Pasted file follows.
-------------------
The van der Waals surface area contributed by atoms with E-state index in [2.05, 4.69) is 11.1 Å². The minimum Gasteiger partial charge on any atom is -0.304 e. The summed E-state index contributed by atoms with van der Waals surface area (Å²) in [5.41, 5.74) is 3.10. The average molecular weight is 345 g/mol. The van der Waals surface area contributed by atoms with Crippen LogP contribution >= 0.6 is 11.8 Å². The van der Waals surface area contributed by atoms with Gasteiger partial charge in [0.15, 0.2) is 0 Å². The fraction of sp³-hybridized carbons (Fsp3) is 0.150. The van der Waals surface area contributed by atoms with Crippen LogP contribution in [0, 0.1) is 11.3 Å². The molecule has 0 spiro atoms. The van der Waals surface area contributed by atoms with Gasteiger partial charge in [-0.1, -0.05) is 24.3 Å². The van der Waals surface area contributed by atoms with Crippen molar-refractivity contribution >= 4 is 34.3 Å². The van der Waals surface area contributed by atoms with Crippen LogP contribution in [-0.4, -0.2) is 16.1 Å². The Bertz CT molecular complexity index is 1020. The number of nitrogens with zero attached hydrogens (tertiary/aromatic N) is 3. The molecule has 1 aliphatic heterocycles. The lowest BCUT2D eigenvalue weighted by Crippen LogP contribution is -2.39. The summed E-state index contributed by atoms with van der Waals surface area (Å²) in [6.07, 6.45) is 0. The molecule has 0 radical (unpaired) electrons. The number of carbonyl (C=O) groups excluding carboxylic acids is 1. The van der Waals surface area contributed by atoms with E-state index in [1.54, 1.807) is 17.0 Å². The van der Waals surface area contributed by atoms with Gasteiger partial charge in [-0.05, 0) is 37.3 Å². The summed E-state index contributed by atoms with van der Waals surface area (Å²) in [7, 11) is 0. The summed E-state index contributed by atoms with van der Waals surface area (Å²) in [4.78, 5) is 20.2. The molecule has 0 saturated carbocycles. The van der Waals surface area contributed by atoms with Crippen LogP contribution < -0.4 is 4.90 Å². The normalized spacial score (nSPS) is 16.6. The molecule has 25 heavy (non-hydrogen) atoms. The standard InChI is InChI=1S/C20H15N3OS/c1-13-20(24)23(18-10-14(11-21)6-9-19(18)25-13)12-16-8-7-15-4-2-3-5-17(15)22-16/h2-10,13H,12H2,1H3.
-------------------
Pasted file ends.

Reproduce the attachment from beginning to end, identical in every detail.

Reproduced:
The van der Waals surface area contributed by atoms with E-state index in [2.05, 4.69) is 11.1 Å². The minimum Gasteiger partial charge on any atom is -0.304 e. The summed E-state index contributed by atoms with van der Waals surface area (Å²) in [5.41, 5.74) is 3.10. The average molecular weight is 345 g/mol. The van der Waals surface area contributed by atoms with Crippen LogP contribution >= 0.6 is 11.8 Å². The van der Waals surface area contributed by atoms with Gasteiger partial charge in [0.15, 0.2) is 0 Å². The fraction of sp³-hybridized carbons (Fsp3) is 0.150. The van der Waals surface area contributed by atoms with Crippen LogP contribution in [0, 0.1) is 11.3 Å². The molecule has 0 spiro atoms. The van der Waals surface area contributed by atoms with Gasteiger partial charge in [-0.1, -0.05) is 24.3 Å². The van der Waals surface area contributed by atoms with Crippen molar-refractivity contribution >= 4 is 34.3 Å². The van der Waals surface area contributed by atoms with Crippen LogP contribution in [-0.4, -0.2) is 16.1 Å². The Bertz CT molecular complexity index is 1020. The number of nitrogens with zero attached hydrogens (tertiary/aromatic N) is 3. The molecule has 1 aliphatic heterocycles. The lowest BCUT2D eigenvalue weighted by Crippen LogP contribution is -2.39. The summed E-state index contributed by atoms with van der Waals surface area (Å²) in [6.07, 6.45) is 0. The molecule has 0 radical (unpaired) electrons. The number of carbonyl (C=O) groups excluding carboxylic acids is 1. The van der Waals surface area contributed by atoms with E-state index in [1.54, 1.807) is 17.0 Å². The van der Waals surface area contributed by atoms with Gasteiger partial charge in [-0.05, 0) is 37.3 Å². The summed E-state index contributed by atoms with van der Waals surface area (Å²) in [7, 11) is 0. The summed E-state index contributed by atoms with van der Waals surface area (Å²) in [4.78, 5) is 20.2. The molecule has 0 saturated carbocycles. The van der Waals surface area contributed by atoms with Crippen LogP contribution < -0.4 is 4.90 Å². The normalized spacial score (nSPS) is 16.6. The molecule has 25 heavy (non-hydrogen) atoms. The standard InChI is InChI=1S/C20H15N3OS/c1-13-20(24)23(18-10-14(11-21)6-9-19(18)25-13)12-16-8-7-15-4-2-3-5-17(15)22-16/h2-10,13H,12H2,1H3.